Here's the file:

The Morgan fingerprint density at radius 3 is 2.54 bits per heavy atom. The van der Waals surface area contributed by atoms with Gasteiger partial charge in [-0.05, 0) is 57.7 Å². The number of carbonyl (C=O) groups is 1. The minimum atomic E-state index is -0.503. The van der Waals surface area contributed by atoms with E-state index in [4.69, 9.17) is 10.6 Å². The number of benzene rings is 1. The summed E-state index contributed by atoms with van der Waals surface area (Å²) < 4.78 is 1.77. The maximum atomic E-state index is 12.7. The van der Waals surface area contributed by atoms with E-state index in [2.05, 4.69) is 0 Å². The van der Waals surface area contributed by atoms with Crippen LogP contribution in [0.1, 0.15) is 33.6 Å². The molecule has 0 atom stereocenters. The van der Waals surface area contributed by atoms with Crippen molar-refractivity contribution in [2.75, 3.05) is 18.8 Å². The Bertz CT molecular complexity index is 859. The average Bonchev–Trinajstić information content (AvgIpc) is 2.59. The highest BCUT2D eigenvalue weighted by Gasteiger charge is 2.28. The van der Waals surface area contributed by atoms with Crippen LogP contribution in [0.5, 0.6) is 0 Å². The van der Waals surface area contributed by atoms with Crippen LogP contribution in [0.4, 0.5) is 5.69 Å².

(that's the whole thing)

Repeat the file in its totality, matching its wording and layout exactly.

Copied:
The Morgan fingerprint density at radius 3 is 2.54 bits per heavy atom. The van der Waals surface area contributed by atoms with Gasteiger partial charge in [-0.05, 0) is 57.7 Å². The number of carbonyl (C=O) groups is 1. The minimum atomic E-state index is -0.503. The van der Waals surface area contributed by atoms with E-state index in [4.69, 9.17) is 10.6 Å². The number of benzene rings is 1. The summed E-state index contributed by atoms with van der Waals surface area (Å²) < 4.78 is 1.77. The maximum atomic E-state index is 12.7. The van der Waals surface area contributed by atoms with E-state index in [2.05, 4.69) is 0 Å². The van der Waals surface area contributed by atoms with Crippen LogP contribution in [0.1, 0.15) is 33.6 Å². The molecule has 0 atom stereocenters. The van der Waals surface area contributed by atoms with Crippen molar-refractivity contribution in [2.75, 3.05) is 18.8 Å². The Bertz CT molecular complexity index is 859. The average Bonchev–Trinajstić information content (AvgIpc) is 2.59. The highest BCUT2D eigenvalue weighted by Gasteiger charge is 2.28. The van der Waals surface area contributed by atoms with Crippen LogP contribution in [0.5, 0.6) is 0 Å². The van der Waals surface area contributed by atoms with Crippen LogP contribution in [0.4, 0.5) is 5.69 Å².